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Things we should do away with

Discussion in 'Anything goes' started by Killick, May 15, 2011.

  1. Killick

    Killick Well-Known Member

    Oh God, yes. If my sister forwards me one more goddamned thing that sounds a bit trite... and is proven so by a simple web search... I'm going to drive the four hours to Akron, walk in her front door and take a sledgehammer to her computer.
  2. Stoney

    Stoney Well-Known Member

    Royal Families
    Royal Weddings
    Goldman Sachs
    Miracle Whip
  3. Mark McGwire

    Mark McGwire Member

    American English is not a Germanic language. It's a lingua franca with grammar rules appropriated from several languages. One of which is... A sentence cannot end in a preposition. Which is simply logical because prepositions require objects. If the sentence ends with a preposition, said preposition has no object and is, by definition, dangling.
  4. YankeeFan

    YankeeFan Well-Known Member

    Sock puppets.
  5. NickMordo

    NickMordo Active Member

    Clark Kellogg
  6. Mark McGwire

    Mark McGwire Member

    Go get me a cup of coffee, newb.
  7. YankeeFan

    YankeeFan Well-Known Member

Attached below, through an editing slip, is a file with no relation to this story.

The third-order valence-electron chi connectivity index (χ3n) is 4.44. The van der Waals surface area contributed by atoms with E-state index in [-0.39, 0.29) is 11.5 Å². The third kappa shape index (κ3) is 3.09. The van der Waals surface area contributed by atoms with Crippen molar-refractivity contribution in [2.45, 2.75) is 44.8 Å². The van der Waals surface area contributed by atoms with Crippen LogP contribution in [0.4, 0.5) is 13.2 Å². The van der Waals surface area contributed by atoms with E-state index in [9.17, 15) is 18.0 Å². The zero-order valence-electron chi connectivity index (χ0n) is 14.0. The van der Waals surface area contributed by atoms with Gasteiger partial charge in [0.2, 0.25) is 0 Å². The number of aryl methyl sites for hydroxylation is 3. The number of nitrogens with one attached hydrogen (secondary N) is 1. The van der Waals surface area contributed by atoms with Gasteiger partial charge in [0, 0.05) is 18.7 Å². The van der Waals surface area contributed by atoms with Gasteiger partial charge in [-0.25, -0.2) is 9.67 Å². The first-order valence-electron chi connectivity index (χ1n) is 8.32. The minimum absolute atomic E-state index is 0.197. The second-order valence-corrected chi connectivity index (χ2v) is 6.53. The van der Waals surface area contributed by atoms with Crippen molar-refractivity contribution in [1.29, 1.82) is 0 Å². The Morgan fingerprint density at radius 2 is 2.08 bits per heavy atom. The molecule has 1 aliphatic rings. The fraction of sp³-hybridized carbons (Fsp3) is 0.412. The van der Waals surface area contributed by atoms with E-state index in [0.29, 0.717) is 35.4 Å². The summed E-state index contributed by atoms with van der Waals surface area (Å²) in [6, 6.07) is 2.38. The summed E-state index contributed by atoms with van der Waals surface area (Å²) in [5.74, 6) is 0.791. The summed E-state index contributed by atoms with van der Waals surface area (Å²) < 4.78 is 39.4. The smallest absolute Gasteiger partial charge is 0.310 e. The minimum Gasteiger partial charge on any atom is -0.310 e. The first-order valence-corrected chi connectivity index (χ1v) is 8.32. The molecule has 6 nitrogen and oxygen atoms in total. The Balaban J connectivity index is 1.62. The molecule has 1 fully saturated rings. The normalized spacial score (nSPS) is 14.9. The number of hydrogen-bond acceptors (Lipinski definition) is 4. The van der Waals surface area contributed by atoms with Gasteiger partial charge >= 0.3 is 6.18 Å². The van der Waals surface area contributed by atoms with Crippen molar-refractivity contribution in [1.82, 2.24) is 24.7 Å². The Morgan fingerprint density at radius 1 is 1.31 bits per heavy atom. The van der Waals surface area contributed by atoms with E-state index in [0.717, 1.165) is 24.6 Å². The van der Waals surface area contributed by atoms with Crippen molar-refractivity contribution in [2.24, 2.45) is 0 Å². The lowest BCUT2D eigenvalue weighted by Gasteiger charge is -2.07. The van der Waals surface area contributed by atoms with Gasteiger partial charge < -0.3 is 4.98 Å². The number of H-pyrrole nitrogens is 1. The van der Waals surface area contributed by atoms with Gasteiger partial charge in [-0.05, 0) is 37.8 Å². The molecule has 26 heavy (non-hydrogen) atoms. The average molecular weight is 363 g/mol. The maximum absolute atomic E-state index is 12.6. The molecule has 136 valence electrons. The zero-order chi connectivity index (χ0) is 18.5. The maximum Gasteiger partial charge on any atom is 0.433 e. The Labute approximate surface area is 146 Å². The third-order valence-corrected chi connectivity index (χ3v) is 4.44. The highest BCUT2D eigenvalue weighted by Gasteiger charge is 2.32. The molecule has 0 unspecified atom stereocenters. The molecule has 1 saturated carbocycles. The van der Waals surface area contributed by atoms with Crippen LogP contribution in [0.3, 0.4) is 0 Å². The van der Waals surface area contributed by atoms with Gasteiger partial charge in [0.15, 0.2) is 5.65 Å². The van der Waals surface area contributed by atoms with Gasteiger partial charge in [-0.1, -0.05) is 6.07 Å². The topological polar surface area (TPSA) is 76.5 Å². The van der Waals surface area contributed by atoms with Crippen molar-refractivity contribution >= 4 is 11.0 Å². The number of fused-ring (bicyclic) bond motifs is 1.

Avatars that are used as cheap shots against other posters.
  8. dooley_womack1

    dooley_womack1 Well-Known Member

    Sorry, but a story I'm editing darn well better have "something to believe in" instead of "something in which to believe." Less-stilted writing demands the former, which is understandable and acceptable to those we are trying to reach. The saw about no prepositions to end a sentence ends with Mrs. Fenwick in P.S. 30.
  9. Mark McGwire

    Mark McGwire Member

    Which is fine, Dools. Far from the only rule we break in the interest of readability. But the rule does exist and is obvious when you think about it.

    Put it's not a change up with which I shall not put.
  10. YankeeFan

    YankeeFan Well-Known Member

    But they are a good Beatles tribute band:

  11. Buck

    Buck Well-Known Member

    How's it being used?
    If a writer uses 'They need something to believe in' why not just change it to 'They need to believe in something'?
  12. outofplace

    outofplace Well-Known Member

    Hell, even my college linguistics professor acknowledged that it is a silly and outdated rule.
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